These vaccination mandates, and the manner by which they have been implemented and supplemented by employer vaccination policies, have by no means been universally received, and much has been raised in challenge of them.

These challenges are largely resolved on technical points, adding to confusion for organisations attempting to navigate the noise.  This noise has been amplified by the recent decision of a 5-member Full Bench of the Fair Work Commission in the matter of CFMMEU & Anor v Mt Arthur Coal Pty Ltd.

Does the decision in Mt Arthur Coal mean the mandatory vaccination policies are unlawful?

Put simply, no.

In early October, Mt Arthur Coal introduced a policy requirement that all of its workers must be vaccinated against COVID-19 as a condition of entry to the mine.  Workers had until 9 November 2021 to provide evidence that they had received at least one dose of a COVID-19 vaccine.  Fifty workers who did not provide such evidence were stood down.  The Construction, Forestry, Maritime, Mining and Energy Union challenged the mandatory vaccination policy by lodging a dispute under the applicable enterprise agreement.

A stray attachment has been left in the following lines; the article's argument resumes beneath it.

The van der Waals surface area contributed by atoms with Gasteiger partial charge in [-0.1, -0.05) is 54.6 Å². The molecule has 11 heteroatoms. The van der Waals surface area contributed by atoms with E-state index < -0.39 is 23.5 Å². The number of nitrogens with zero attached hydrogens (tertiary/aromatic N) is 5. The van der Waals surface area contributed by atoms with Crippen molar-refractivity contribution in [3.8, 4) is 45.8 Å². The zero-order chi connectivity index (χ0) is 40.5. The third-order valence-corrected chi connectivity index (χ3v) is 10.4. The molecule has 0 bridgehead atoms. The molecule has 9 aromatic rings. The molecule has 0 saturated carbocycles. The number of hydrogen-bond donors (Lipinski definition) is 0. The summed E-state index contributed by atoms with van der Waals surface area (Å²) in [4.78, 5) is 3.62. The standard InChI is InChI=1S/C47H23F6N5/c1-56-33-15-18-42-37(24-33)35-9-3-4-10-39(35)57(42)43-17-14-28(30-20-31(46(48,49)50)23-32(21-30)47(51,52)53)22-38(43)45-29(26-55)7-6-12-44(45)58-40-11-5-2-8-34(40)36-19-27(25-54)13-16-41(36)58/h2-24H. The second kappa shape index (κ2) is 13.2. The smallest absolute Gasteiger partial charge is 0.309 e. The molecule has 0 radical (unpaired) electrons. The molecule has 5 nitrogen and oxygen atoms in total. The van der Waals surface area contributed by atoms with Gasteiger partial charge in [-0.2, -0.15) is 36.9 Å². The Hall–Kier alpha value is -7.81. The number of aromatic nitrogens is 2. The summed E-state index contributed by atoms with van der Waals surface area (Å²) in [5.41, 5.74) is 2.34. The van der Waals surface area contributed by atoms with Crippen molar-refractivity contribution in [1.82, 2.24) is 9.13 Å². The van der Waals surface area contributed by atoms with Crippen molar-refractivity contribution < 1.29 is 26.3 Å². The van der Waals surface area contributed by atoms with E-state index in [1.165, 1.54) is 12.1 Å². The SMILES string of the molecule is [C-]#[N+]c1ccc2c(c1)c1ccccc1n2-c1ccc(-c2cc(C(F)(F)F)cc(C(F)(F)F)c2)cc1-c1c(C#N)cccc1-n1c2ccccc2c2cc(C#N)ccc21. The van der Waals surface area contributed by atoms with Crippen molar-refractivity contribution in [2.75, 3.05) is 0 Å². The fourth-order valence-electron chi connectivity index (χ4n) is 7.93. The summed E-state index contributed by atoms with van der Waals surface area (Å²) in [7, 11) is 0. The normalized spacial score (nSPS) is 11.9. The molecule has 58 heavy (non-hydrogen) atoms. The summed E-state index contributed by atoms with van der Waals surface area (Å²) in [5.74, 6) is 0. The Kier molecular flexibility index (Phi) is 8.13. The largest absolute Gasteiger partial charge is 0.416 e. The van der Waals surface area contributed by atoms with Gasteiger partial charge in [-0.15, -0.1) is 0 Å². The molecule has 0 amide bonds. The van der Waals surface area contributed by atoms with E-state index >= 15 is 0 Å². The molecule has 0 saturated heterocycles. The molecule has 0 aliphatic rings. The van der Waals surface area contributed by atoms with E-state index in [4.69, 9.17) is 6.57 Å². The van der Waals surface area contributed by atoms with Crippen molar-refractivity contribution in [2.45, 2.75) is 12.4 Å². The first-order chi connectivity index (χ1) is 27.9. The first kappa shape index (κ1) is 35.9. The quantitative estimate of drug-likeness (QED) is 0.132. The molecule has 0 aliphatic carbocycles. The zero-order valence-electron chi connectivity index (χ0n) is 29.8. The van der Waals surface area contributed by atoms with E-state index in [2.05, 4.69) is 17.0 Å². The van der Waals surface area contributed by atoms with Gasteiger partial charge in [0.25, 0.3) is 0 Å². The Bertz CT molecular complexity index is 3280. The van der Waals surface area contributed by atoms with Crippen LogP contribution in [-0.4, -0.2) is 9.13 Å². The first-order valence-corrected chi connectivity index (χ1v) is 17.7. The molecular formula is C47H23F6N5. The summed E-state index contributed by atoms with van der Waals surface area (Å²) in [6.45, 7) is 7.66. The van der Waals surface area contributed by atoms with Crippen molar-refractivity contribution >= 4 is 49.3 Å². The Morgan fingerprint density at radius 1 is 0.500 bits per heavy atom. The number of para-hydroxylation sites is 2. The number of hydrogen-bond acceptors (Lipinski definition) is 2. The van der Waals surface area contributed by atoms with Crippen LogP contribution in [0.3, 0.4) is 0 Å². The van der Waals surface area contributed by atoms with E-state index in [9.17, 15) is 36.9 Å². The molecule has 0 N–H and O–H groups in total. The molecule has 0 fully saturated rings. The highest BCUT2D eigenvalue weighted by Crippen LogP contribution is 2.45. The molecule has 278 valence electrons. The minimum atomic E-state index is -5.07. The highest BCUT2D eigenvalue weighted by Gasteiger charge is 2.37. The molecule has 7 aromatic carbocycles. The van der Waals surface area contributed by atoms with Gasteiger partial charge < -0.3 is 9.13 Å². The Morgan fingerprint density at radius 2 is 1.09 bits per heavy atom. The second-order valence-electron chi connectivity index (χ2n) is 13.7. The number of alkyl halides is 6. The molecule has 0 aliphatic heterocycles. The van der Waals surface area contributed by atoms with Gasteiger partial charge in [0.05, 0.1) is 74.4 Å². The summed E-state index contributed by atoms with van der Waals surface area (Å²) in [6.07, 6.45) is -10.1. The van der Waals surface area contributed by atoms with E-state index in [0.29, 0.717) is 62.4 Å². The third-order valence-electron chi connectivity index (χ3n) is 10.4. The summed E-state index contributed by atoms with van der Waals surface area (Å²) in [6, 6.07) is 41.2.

The question for the Full Bench was whether the mandatory vaccination policy was a lawful and reasonable direction.  The Full Bench determined that it was not in this case, for the reason that Mt Arthur Coal was found to have failed to consult with staff as required under the terms of the applicable enterprise agreement, and in accordance with general consultation obligations operative under workplace health and safety laws.

Notably, the Commission stated that, but for the failure to adequately consult, there were a range of factors in favour of the implementation of a company mandatory vaccination policy; which included:

  1. It was directed at ensuring the health and safety of workers of the workplace, had a logical and understandable basis; and was a reasonably proportionate response to the risk created by COVID-19.
  2. It was developed having regard to the circumstances at the workplace, including the fact (in that case) that workers could not work from home and came into contact with other workers whilst at work.